When a recalled vehicle or defect component is resold, the company or individual who sells it can be liable for the injuries, wrongful deaths, and property damage that results. It is against the law to resell manufacturer recalled items, however, it is a common practice that places consumers at risk of serious injury.
The Problem with Resold Parts
Auto parts can cost a pretty penny. The price difference between one part and another can often be enough to entice consumers to purchase a lower cost option that promises to fix whatever defect or damage the consumer needs to correct. However, this is a risky cost-savings strategy that can cause the purchaser to buy a part that is under recall. In many cases, the reason the consumer needs to purchase the part is that the part within their vehicle has failed and he might not be aware that it was under recall to begin with.
Whether it is a retail operation, auto dealer, mechanic shop, or a garage sale, the entity or individual selling a used car part is required to perform due diligence to ensure that the part or vehicle is not under recall. While cars that have been recalled and repaired may be sold, sellers are required to notify consumers if the vehicle is under recall and has not been repaired.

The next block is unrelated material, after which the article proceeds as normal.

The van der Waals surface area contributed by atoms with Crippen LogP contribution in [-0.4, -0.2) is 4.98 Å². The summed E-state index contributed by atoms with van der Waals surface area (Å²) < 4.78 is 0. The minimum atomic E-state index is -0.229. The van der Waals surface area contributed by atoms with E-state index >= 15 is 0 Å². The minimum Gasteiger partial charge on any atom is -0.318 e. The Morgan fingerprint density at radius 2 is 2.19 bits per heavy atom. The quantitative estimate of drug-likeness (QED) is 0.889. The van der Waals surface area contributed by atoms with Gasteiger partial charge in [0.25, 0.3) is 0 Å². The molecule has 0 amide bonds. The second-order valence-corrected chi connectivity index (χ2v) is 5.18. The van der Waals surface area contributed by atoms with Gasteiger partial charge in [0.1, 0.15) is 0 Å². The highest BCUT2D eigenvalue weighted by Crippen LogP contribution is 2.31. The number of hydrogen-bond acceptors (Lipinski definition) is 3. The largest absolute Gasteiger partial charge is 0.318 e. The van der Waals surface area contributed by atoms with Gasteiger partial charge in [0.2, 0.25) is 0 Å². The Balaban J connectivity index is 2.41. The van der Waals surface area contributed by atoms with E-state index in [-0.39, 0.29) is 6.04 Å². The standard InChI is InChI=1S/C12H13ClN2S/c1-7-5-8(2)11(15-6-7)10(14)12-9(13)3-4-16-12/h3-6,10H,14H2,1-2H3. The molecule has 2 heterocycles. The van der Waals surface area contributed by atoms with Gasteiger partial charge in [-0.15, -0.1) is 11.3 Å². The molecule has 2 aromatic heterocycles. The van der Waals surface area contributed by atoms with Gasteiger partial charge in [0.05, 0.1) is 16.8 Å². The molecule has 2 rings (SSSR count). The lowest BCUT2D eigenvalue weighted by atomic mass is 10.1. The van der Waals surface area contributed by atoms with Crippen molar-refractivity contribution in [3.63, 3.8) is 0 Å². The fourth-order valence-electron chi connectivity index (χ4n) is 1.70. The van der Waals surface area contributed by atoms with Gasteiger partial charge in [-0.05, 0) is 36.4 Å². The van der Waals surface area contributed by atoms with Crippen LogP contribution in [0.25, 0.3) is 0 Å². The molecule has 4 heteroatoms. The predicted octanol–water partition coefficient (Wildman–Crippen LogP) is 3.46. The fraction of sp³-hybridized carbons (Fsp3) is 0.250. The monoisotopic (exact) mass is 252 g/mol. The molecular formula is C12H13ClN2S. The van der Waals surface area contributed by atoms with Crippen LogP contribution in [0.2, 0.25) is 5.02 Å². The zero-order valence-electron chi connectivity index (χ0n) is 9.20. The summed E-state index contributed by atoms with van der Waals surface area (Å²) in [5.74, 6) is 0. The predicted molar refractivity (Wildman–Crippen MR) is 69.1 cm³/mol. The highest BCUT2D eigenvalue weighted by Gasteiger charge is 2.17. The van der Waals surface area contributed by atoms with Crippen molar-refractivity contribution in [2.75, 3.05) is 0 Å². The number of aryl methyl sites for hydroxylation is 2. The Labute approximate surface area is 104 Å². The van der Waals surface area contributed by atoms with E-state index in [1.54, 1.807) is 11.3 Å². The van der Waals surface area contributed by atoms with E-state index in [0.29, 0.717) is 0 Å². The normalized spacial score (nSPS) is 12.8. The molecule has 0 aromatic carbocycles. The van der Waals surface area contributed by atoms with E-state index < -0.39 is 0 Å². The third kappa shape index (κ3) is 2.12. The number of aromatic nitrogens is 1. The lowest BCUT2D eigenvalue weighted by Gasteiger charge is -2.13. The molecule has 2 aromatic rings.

In regard to parts and other products, if the auto part, toy, etc., has been deemed defective by the CPSC or the manufacturer, it must not be sold. It is specifically prohibited within the Consumer Product Safety Improvement Act. In such instances, the item should be destroyed if the owner does not want to return it to the manufacturer for disposal or repair as stipulated in the recall notice. As with all products, consumers should verify whether a product, part, or vehicle is under recall prior to completing the purchase.
New & Used Cars
Automobile dealerships are prohibited from selling new cars that are subject to a pending recall until such repairs are performed. However, used cars do not have the same protection. Thus, it is up to the consumer to verify whether a vehicle under recall is adequately repaired. Should an individual or entity lie about or otherwise misrepresent the recall status of a vehicle, he or she can be held liable for accidents, injuries, and property damage that result from their omissions.